EO’s Biden will sign reversing Trump oil & gas policy; Big secret: Biden supports domestic mining.

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New Headlamp Category:  Climate Change Conversations

“Markets not Mandates” has been the position of AKHeadlamp with regard to efforts  to address climate change.  Now, more than ever, it is important to participate in the conversation as we prepare for many proposals about climate change solutions from the new administration – so we have added a new, daily category, “Climate Change Conversations”. 

President-elect Biden’s  transition team website  lists climate change as one of the top four first day priorities, and reiterates his goals for the U.S. to reach net-zero emissions by 2050 and carbon pollution- free power by 2035.

Biden will need Republicans in Congress to achieve his goals and his early comments seems to acknowledge that and focus on economic legislation highlighting climate with infrastructure and stimulus spending. 


Oil jumps on vaccine hopes and OPEC+ supply signals
Oil & Gas 360, November 9, 2020

Oil jumped by almost 10% on Monday for its biggest daily gain in more than six months after Pfizer announced promising results for its COVID-19 vaccine candidate and Saudi Arabia said an OPEC+ oil output deal could be adjusted to balance the market.

A Fracking Ban Is Just One Way A Biden/Harris Presidency Will Impact The Oil And Gas Industry
David Blackmon, Forbes, November 9, 2020

Assuming that the various challenges being filed by President Donald Trump this week to election results in several states fail and Democrat Joe Biden does become the next President of the United States, the potential impacts to the oil and gas industry in the U.S. would be numerous and severe. While only one significant oil and gas-related issue was raised to high prominence during the general election campaign – Biden’s promises to ban hydraulic fracturing at various times and levels – it is a mistake to assume that that would be the only way in which a Biden/Harris Administration would impact the industry.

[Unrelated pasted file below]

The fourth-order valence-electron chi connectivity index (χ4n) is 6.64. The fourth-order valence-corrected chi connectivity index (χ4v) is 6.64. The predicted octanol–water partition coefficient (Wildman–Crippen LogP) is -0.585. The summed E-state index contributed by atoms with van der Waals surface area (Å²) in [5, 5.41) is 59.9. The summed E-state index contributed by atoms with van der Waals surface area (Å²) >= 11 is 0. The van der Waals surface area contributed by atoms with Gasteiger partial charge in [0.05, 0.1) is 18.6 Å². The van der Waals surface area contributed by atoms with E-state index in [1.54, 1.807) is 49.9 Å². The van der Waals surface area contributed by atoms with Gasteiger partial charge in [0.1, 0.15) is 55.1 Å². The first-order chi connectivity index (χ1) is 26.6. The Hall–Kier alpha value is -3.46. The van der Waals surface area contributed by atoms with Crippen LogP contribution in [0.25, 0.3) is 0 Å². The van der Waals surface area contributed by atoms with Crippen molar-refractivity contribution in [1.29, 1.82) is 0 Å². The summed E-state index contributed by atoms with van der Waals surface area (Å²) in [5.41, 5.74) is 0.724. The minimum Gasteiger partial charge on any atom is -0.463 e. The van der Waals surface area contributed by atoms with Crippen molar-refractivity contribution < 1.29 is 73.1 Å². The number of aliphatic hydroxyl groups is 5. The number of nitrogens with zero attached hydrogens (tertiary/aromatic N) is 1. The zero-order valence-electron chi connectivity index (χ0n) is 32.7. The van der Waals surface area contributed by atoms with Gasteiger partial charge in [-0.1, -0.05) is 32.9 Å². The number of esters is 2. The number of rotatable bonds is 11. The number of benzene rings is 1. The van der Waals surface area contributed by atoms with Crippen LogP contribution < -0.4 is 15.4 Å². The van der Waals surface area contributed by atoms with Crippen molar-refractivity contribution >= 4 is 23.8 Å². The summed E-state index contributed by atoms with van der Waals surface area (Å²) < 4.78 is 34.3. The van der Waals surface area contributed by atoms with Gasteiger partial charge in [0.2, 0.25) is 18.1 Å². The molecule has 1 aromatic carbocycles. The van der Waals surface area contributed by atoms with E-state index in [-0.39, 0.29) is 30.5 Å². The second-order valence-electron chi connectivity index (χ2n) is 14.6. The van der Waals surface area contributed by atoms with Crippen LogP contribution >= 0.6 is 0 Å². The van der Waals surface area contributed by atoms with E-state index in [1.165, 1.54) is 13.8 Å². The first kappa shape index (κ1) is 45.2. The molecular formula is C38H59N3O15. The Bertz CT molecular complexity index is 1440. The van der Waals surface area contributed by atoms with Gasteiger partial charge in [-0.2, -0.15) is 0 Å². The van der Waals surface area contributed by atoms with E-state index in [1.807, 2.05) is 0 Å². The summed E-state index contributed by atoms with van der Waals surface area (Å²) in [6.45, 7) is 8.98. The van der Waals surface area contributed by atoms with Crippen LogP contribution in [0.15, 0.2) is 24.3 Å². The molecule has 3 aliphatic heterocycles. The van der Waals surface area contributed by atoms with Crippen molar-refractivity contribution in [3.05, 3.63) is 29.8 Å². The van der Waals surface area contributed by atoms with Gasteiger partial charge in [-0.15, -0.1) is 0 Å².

The first tranche of impacts will come in the form of executive orders. Like the Obama/Biden presidency before him, a great deal of President Trump’s energy-related policy has been enacted via executive orders. The obvious vulnerability of any executive order is that it usually can be easily reversed by a successor in office. Thus, the most immediate impacts of a Biden presidency will come in the form of efforts to increase regulation on the energy industry via the reversal of various Trump executive actions. Biden and Harris repeatedly promised to take these actions throughout their campaign, so we should expect a quick follow through on what amounts to low-hanging fruit.  Those likely executive order reversals include…


From the Washington Examiner, Daily on Energy:

Positioning gas as a transition fuel: The Natural Gas Supply Association and the Center for LNG congratulated Biden while claiming the election “brought attention to the pivotal role of natural gas in the U.S. economy” and in reducing U.S. carbon emissions.

Another fossil fuel group, the Interstate Natural Gas Association of America, tried to spin Biden’s climate positions as favorable to the industry while complimenting his “build back better” agenda.

“The President-Elect acknowledged the importance of natural gas during his campaign, and any serious plan to both address global climate change and develop a modern, reliable and affordable energy system must include natural gas as a foundational fuel,” said INGAA president and CEO Amy Andryszak.


Exclusive: Biden campaign tells miners it supports domestic production of EV metals
Ernest Scheyder, Reuters, October 22, 2020

Joe Biden’s campaign has privately told U.S. miners it would support boosting domestic production of metals used to make electric vehicles, solar panels and other products crucial to his climate plan, according to three sources familiar with the matter, in a boon for the mining industry.


Five consequences of a Biden administration for US energy
Wood Mackenzie, November 7, 2020

Joe Biden offered American voters a radically different vision of energy policy from President Donald Trump, focused on addressing the threat of climate change.  He will enter the White House with a goal of setting the US on course for net zero greenhouse gas emissions by 2050 and will take the US back into the Paris climate agreement. But there is a good chance the Republicans will retain control of the Senate, limiting how much of his agenda he will be able to deliver.

With the federal government constrained, state policies will continue to be important. The key influences shaping the US energy industry are likely to be market forces, just as they were under Barack Obama and Donald Trump. But the change of federal government will have some significant consequences. According to Ed Crooks, Wood Mackenzie Vice-Chair – Americas, these are some of the most important: